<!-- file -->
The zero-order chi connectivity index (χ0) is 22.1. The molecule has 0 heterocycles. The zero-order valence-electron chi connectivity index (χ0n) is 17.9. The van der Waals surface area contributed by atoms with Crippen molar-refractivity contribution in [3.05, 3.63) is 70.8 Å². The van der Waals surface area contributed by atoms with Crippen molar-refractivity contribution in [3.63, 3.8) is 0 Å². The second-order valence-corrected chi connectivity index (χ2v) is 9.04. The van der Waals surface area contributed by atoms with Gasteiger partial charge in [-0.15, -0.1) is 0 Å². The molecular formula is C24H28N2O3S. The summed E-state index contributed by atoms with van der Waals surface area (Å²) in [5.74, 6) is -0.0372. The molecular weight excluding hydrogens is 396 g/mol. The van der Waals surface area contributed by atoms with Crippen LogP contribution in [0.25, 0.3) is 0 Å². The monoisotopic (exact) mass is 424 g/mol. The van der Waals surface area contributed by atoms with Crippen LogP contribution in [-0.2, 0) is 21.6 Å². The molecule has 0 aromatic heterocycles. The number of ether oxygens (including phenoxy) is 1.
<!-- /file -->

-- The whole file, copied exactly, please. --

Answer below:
The zero-order chi connectivity index (χ0) is 22.1. The molecule has 0 heterocycles. The zero-order valence-electron chi connectivity index (χ0n) is 17.9. The van der Waals surface area contributed by atoms with Crippen molar-refractivity contribution in [3.05, 3.63) is 70.8 Å². The van der Waals surface area contributed by atoms with Crippen molar-refractivity contribution in [3.63, 3.8) is 0 Å². The second-order valence-corrected chi connectivity index (χ2v) is 9.04. The van der Waals surface area contributed by atoms with Gasteiger partial charge in [-0.15, -0.1) is 0 Å². The molecular formula is C24H28N2O3S. The summed E-state index contributed by atoms with van der Waals surface area (Å²) in [5.74, 6) is -0.0372. The molecular weight excluding hydrogens is 396 g/mol. The van der Waals surface area contributed by atoms with Crippen LogP contribution in [0.25, 0.3) is 0 Å². The monoisotopic (exact) mass is 424 g/mol. The van der Waals surface area contributed by atoms with Crippen LogP contribution in [-0.2, 0) is 21.6 Å². The molecule has 0 aromatic heterocycles. The number of ether oxygens (including phenoxy) is 1.